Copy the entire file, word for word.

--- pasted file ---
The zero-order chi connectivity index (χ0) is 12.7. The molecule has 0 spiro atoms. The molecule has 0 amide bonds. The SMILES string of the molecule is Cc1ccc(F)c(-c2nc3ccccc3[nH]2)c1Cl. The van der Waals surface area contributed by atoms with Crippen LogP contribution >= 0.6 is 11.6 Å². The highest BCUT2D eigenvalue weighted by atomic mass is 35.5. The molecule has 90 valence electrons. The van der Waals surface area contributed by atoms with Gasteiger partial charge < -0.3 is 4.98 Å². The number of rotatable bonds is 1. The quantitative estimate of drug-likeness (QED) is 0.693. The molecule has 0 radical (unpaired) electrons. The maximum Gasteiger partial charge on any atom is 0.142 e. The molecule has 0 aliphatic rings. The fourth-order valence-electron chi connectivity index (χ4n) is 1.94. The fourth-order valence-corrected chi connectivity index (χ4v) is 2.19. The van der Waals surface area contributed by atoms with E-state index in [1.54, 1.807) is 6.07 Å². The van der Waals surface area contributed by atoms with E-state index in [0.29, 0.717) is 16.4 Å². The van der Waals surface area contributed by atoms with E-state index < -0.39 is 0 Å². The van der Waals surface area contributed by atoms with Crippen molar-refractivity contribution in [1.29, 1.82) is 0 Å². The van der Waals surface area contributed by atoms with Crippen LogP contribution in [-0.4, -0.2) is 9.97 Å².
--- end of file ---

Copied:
The zero-order chi connectivity index (χ0) is 12.7. The molecule has 0 spiro atoms. The molecule has 0 amide bonds. The SMILES string of the molecule is Cc1ccc(F)c(-c2nc3ccccc3[nH]2)c1Cl. The van der Waals surface area contributed by atoms with Crippen LogP contribution >= 0.6 is 11.6 Å². The highest BCUT2D eigenvalue weighted by atomic mass is 35.5. The molecule has 90 valence electrons. The van der Waals surface area contributed by atoms with Gasteiger partial charge < -0.3 is 4.98 Å². The number of rotatable bonds is 1. The quantitative estimate of drug-likeness (QED) is 0.693. The molecule has 0 radical (unpaired) electrons. The maximum Gasteiger partial charge on any atom is 0.142 e. The molecule has 0 aliphatic rings. The fourth-order valence-electron chi connectivity index (χ4n) is 1.94. The fourth-order valence-corrected chi connectivity index (χ4v) is 2.19. The van der Waals surface area contributed by atoms with E-state index in [1.54, 1.807) is 6.07 Å². The van der Waals surface area contributed by atoms with E-state index in [0.29, 0.717) is 16.4 Å². The van der Waals surface area contributed by atoms with E-state index < -0.39 is 0 Å². The van der Waals surface area contributed by atoms with Crippen molar-refractivity contribution in [1.29, 1.82) is 0 Å². The van der Waals surface area contributed by atoms with Crippen LogP contribution in [-0.4, -0.2) is 9.97 Å².